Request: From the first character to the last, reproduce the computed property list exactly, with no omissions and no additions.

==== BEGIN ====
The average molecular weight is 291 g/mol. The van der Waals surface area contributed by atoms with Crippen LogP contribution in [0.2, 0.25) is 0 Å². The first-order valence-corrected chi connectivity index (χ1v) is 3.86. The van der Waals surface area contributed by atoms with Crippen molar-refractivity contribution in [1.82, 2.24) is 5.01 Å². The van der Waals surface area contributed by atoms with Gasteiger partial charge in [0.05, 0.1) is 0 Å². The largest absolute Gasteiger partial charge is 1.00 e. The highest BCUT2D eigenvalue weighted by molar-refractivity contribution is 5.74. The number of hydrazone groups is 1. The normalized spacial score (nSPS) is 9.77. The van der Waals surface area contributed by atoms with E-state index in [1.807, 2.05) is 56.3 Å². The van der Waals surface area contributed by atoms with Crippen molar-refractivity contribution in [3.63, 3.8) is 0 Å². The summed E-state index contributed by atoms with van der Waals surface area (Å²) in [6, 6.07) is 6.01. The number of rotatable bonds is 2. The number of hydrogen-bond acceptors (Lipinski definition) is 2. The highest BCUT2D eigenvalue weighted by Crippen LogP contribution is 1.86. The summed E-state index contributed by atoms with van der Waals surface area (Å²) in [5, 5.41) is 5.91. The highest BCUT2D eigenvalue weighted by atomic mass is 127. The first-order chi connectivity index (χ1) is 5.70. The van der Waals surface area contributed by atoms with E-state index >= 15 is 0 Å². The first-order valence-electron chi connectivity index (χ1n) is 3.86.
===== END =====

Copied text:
The average molecular weight is 291 g/mol. The van der Waals surface area contributed by atoms with Crippen LogP contribution in [0.2, 0.25) is 0 Å². The first-order valence-corrected chi connectivity index (χ1v) is 3.86. The van der Waals surface area contributed by atoms with Crippen molar-refractivity contribution in [1.82, 2.24) is 5.01 Å². The van der Waals surface area contributed by atoms with Gasteiger partial charge in [0.05, 0.1) is 0 Å². The largest absolute Gasteiger partial charge is 1.00 e. The highest BCUT2D eigenvalue weighted by molar-refractivity contribution is 5.74. The number of hydrazone groups is 1. The normalized spacial score (nSPS) is 9.77. The van der Waals surface area contributed by atoms with E-state index in [1.807, 2.05) is 56.3 Å². The van der Waals surface area contributed by atoms with Crippen molar-refractivity contribution in [3.63, 3.8) is 0 Å². The summed E-state index contributed by atoms with van der Waals surface area (Å²) in [6, 6.07) is 6.01. The number of rotatable bonds is 2. The number of hydrogen-bond acceptors (Lipinski definition) is 2. The highest BCUT2D eigenvalue weighted by Crippen LogP contribution is 1.86. The summed E-state index contributed by atoms with van der Waals surface area (Å²) in [5, 5.41) is 5.91. The highest BCUT2D eigenvalue weighted by atomic mass is 127. The first-order chi connectivity index (χ1) is 5.70. The van der Waals surface area contributed by atoms with E-state index >= 15 is 0 Å². The first-order valence-electron chi connectivity index (χ1n) is 3.86.